17 April, 2024

THROWBACK THURSDAY: ‘Easter Church Attendance’ (1949)

by | 28 March, 2024 | 0 comments

Easter Church Attendance (an Editorial) 

April 16, 1949; p. 10 
By Burris Butler (editor) 

This Lord’s Day will find nearly all the churches having the largest crowds of the year. It has become almost proverbial that many people attend church on Easter Sunday who never come at any other time. The tragedy is that this is true of many nominal church members as well as persons outside the church. Every serious-minded minister and church leader is concerned with the post-Easter slump seen in many congregations. 

There are two attitudes prevalent among churches of Christ regarding the observance of this and other “special” days, neither of which is entirely adequate in our opinion. The first is the more widespread, which is simply to fall into the pattern generally accepted by the majority of Protestant congregations, that is to make Easter primarily a day of pageantry and display. The church house is decorated with palms and floral displays. All available talent has been at work for weeks rehearsing the special choral cantatas and anthems. The “special services” actually amount to a religious show of greater or less degree of quality, but which can not possibly be duplicated on other ordinary days of worship. All this tends to give the casual observer the impression that Easter is the day as far as the church is concerned, and that other Lord’s Days are relatively unimportant.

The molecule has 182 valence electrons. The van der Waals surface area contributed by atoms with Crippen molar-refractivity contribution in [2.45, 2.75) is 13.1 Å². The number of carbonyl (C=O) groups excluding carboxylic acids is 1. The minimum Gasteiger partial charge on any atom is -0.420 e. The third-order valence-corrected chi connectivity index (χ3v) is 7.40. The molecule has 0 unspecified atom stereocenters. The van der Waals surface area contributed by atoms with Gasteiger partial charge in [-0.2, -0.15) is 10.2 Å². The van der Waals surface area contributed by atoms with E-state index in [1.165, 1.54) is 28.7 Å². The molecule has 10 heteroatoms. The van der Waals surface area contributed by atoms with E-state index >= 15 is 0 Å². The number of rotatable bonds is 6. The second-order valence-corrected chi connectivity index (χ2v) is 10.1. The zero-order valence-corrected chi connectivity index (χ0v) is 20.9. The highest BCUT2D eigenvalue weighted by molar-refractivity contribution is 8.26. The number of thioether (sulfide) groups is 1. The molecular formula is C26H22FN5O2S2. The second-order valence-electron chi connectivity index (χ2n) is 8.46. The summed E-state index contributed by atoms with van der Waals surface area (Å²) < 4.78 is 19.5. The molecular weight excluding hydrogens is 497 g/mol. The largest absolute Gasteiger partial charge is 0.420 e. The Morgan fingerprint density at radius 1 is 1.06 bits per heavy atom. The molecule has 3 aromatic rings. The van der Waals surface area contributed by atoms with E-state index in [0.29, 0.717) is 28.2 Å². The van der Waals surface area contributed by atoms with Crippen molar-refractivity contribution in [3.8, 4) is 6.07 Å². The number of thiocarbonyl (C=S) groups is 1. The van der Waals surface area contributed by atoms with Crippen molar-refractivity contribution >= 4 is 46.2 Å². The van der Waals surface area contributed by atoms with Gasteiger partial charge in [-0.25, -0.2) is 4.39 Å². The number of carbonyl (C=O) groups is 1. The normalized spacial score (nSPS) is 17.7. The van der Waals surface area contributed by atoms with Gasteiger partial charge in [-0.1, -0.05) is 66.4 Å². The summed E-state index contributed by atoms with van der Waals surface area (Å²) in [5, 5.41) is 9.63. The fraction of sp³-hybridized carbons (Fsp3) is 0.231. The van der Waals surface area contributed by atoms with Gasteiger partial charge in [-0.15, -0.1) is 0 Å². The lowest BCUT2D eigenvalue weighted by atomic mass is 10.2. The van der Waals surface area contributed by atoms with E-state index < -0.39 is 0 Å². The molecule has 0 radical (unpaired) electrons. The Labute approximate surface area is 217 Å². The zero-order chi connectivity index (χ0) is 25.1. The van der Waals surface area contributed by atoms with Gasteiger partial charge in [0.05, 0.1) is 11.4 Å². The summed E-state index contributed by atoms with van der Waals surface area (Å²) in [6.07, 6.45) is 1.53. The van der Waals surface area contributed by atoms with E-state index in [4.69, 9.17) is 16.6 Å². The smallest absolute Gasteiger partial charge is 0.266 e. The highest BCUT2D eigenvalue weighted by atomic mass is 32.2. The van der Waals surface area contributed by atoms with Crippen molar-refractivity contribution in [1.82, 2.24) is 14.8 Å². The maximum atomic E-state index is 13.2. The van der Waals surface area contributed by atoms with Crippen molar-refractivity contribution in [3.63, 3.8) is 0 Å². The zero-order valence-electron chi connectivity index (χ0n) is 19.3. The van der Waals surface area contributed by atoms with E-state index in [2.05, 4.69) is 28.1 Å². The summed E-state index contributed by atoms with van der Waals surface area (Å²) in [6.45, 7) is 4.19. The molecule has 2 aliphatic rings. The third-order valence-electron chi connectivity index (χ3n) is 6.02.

The opposite extreme is to ignore “special” days altogether. Because of its pagan origin, the argument goes, we should not plan special services or promote large attendance on Easter Sunday. 

Now, we grant that Easter is a dry-cleaned version of an ancient heathen festival, and that the significance given to it by the world actually applies to every first day of the week. 

But it is also true that there is a united emphasis on the basic gospel facts at this season that obtains at no other time of the year. The minds of men are better conditioned to receive and obey the gospel than at any other time. Any church is derelict in its duty, or at least clumsy in its tactics, if it is not prepared to take advantage of this situation. 

Boost for big attendance at Easter? By all means. Plan special music? Of course! But use the opportunity to lead men closer to the risen Christ than they have ever been before. Drive home to their hearts the fact of the resurrection of Jesus. Lay His claims upon them. Remind them that they will face Him, as Thomas did of old. Lead them to confess Him and obey Him. 

And don’t shoot all your ammunition in one day. Plan something “special” for next Sunday, and for every other Lord’s Day in the year. Let the people know you have it. Give the Easter crowd the impression (and make it a true one) that the message of salvation and hope you offer on that day is a regular feature of your church program, and they will return again and again, and you will be able to reach many of them for Christ. The post-Easter slump can be attributed to the depressing anti-climax produced by a depleted preacher and an exhausted congregation. Don’t let it happen to you. “Christ is risen,” just as truly next Sunday as on this Lord’s Day.  

(Some references to dates in this editorial have been updated.) 

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